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As usual, our dimension conveniently happens to be the most advanced one around. Just once, I'd like to see some more-evolved chrono-hoppers land in our world, and be condescending to us primitives. The ending isn't very climactic, and there's too much "telling not showing". See the "sexism" section on page 60.
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Excerpt...
But people were people, in her timeline or any of the alternates. Knowledge changed. Customs changed. Human nature didn't. People still fell in love - and out of love, too. They still schemed to get rich. They squabbled among themselves. And they needed to feel their group was better than some other group. Maybe they had more money. Maybe they had blond hair. Maybe they spoke a particular language. Maybe they had the one right religion - or the one right kind of the one right religion. It was always something, though. (pg. 43)
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And the target audience is...
It's important to know for whom Turtledove is writing this series . It quickly becomes obvious. The Solter kids are a pair of teenagers. The names of the parents are given once, then thereafter, it's "Mom said so-and-so" and "Dad did such-and-such".
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There's no romance, let alone sex. The characters are cardboard thin and their actions predictable. After a couple chapters, the kids have to fend for themselves in the parallel Rome. War comes, and there is some bloodshed, but the horror of conflict - raping, pillaging, and plundering - is only hinted at. The emphasis at all times is how different the parallel world is from our own.
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So this is an ideal book for a young boy - say, 7-12 years old - who is interested in alternate worlds. The lack of depth means there's not much here for an adult, unless you used to enjoy the 50's sci-fi books by Andre Norton. I did, so an occasional book like this is okay. We'll give it a "C", and stress that this isn't your typical Harry Turtledove series.

Thursday, December 3, 2009

Unseen Academicals - Terry Pratchett


2009, 400 pages. The latest book (#37) in the Discworld series. Genre : Fantasy, Comedy. Overall Rating : B.
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Per some fine print tied to a sizable financial donation to their University, Ankh-Morpork's wizards find themselves forced to learn the plebeian sport of foot-the-ball. Or football to you Old Worlders. Or soccer to us Yanks.
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Meanwhile, the University's night kitchen has a new scullery maid, Juliet. A naive girl, slow of wit, but with looks that make even celibate Wizards turn sweaty. And from those two plot starting points, all mayhem eventuates.
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What's To Like...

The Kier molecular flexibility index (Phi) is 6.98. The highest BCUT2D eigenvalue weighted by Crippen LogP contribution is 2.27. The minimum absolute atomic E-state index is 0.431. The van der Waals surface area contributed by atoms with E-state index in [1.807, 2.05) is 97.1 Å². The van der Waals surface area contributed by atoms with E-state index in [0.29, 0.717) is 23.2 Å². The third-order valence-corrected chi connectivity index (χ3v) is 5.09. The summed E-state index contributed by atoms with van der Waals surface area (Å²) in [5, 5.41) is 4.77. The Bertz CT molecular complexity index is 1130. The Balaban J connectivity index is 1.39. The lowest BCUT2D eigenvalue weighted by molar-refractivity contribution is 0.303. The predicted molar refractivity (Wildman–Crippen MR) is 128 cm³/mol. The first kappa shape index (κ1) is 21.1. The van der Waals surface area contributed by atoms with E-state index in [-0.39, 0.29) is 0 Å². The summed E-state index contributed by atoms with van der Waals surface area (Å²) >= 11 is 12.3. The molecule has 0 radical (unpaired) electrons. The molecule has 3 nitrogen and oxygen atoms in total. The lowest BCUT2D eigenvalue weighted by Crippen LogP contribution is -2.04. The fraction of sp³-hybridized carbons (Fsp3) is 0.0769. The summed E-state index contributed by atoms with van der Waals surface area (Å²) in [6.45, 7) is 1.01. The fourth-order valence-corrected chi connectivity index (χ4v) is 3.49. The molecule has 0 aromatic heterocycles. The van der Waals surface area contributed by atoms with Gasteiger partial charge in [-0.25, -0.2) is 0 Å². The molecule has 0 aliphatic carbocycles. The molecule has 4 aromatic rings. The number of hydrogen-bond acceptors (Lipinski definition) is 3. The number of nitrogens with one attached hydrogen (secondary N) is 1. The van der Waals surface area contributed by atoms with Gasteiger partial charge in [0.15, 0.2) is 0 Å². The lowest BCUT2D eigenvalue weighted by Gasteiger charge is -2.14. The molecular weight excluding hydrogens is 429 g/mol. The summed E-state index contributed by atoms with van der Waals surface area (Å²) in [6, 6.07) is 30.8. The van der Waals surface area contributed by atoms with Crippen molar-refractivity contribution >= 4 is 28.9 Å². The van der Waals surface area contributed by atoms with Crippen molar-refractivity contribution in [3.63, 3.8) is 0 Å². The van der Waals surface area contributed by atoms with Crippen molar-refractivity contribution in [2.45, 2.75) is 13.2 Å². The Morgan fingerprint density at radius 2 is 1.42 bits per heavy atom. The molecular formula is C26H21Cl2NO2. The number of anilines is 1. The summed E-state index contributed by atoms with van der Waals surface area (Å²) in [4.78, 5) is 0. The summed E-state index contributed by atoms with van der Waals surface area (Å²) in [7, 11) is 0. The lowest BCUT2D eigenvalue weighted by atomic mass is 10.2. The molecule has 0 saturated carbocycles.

If you like new characters, there's lots of them. Glenda, Trev, Juliet, Pepe, Nutt, and more. If you don't like new characters, a lot of your old favorites - including Rincewind, the Luggage, and Sam Vimes - are here, at least making cameo appearances. And, "ook!", the librarian's back as well. There's even a new ...er... species introduced.
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Pratchett's themes this time are football. hooligans, fashion models, cooking, (as usual) racial prejudice, and the esoteric "crab bucket philosophy". For the ladies, there's even some romance.
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Unseen Academicals is not as uproariously funny as the early Discworld books. Yet it's still full of wit, and Pratchett deftly weaves all those themes and a bunch of plotlines into a cohesive tale. One of my favorite characters, the benevolent tyrant Vetinari, plays a larger-than-usual role here. Some critics say he's "differently portrayed", but I see it as "character development". My only personal quibble is that 95% of the story takes place within the walls of Ankh-Morpork. It's a great city, but I always enjoy visiting other parts of Discworld.
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New Words...
There were a bunch of them : Concomitant (occurring the same time as another related event); Catenary (the natural curve of something flexible hung between two fixed points); Eventuate (to ultimately result (in)); Abseil (to descend by rope); Chatelaine (a chain worn around the waist, which holds all the castle's keys); Louche (of questionable taste and/or morality); Turbot (a European flatfish); Reticule (a lady's drawstring purse); and last but not least, Bledlow, which is some sort of chap that even Google and the Internet can't define. Perhaps Pratchett made this last one up.
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Excerpts...
"Oh he was quite healthy," said the Archchancellor. "Just dead. Quite healthy for a dead man."
"He was a pile of dust, Archchancellor!"
"That's not the same as being ill, exactly," said Ridcully, who believed in never giving in. "Broadly speaking, it's stable." (pg. 30)
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Sator Square was where the city went when it was upset, baffled, or fearful. People who had no real idea why they were doing so congregated to listen to other people who also did not know anything, on the basis that ignorance shared is ignorance doubled. (pg. 250)
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Apes had it worked out. No ape would philosophize, "The mountain is, and is not". They would think, "The banana is. I will eat the banana. There is no banana. I want another banana." (pg. 76)
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Is this Pratchett's Swan Song?
In 2007, Pratchett posted online that he had been diagnosed as having a rare form of early-onset Alzheimer's disease. Naturally, every reader of Unseen Academicals has an opinion as to how much this affected the book. My 2-cents is, "not very much". It is an excellently penned book.
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However, there is a touching scene at the end, where Nutt asks his mentor, Lady Margolotta, "do I have worth?" She assures him he does. To which he replies, "Thank you. But I am learning that worth is something that must be continuously accumulated."
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He then asks her, "Have I become?", and she tells him he has "become" as well. Both questions have to do with whether the world is now a (slightly) better place because of one's having existed in it. And although the person in question here is Nutt, I wonder if perhaps this isn't Terry Pratchett self-reflecting about his time in this world, and whether Unseen Academicals is perhaps the swan song of the Discworld series and his writing career.
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If so, all I can say is, "Terry, you have worth. Terry, you have become. The world is a better place for you having passed through it."